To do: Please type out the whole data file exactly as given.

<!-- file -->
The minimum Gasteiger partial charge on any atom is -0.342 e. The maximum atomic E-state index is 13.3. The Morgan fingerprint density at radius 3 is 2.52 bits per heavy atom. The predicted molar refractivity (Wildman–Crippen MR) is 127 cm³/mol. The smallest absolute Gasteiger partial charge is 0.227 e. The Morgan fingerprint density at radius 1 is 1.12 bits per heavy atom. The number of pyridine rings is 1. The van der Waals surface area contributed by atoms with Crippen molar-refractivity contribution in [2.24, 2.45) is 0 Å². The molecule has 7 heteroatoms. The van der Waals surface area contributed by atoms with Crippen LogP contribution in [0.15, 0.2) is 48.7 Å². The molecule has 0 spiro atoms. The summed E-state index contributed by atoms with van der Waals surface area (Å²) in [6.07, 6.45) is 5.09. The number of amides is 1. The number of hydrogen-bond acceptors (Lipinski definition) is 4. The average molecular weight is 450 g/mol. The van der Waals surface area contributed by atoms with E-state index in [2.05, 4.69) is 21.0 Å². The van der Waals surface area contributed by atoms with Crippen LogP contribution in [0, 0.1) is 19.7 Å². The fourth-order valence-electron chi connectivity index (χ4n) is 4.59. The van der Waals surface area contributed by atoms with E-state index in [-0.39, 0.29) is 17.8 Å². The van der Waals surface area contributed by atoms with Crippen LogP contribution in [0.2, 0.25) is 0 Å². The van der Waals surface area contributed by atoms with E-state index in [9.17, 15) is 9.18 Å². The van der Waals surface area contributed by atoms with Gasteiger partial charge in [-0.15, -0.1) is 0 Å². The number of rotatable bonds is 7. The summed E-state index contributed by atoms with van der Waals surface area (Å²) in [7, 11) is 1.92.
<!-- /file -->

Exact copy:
The minimum Gasteiger partial charge on any atom is -0.342 e. The maximum atomic E-state index is 13.3. The Morgan fingerprint density at radius 3 is 2.52 bits per heavy atom. The predicted molar refractivity (Wildman–Crippen MR) is 127 cm³/mol. The smallest absolute Gasteiger partial charge is 0.227 e. The Morgan fingerprint density at radius 1 is 1.12 bits per heavy atom. The number of pyridine rings is 1. The van der Waals surface area contributed by atoms with Crippen molar-refractivity contribution in [2.24, 2.45) is 0 Å². The molecule has 7 heteroatoms. The van der Waals surface area contributed by atoms with Crippen LogP contribution in [0.15, 0.2) is 48.7 Å². The molecule has 0 spiro atoms. The summed E-state index contributed by atoms with van der Waals surface area (Å²) in [6.07, 6.45) is 5.09. The number of amides is 1. The number of hydrogen-bond acceptors (Lipinski definition) is 4. The average molecular weight is 450 g/mol. The van der Waals surface area contributed by atoms with E-state index in [2.05, 4.69) is 21.0 Å². The van der Waals surface area contributed by atoms with Crippen LogP contribution in [0, 0.1) is 19.7 Å². The fourth-order valence-electron chi connectivity index (χ4n) is 4.59. The van der Waals surface area contributed by atoms with E-state index in [-0.39, 0.29) is 17.8 Å². The van der Waals surface area contributed by atoms with Crippen LogP contribution in [0.2, 0.25) is 0 Å². The van der Waals surface area contributed by atoms with E-state index in [9.17, 15) is 9.18 Å². The van der Waals surface area contributed by atoms with Gasteiger partial charge in [-0.15, -0.1) is 0 Å². The number of rotatable bonds is 7. The summed E-state index contributed by atoms with van der Waals surface area (Å²) in [7, 11) is 1.92.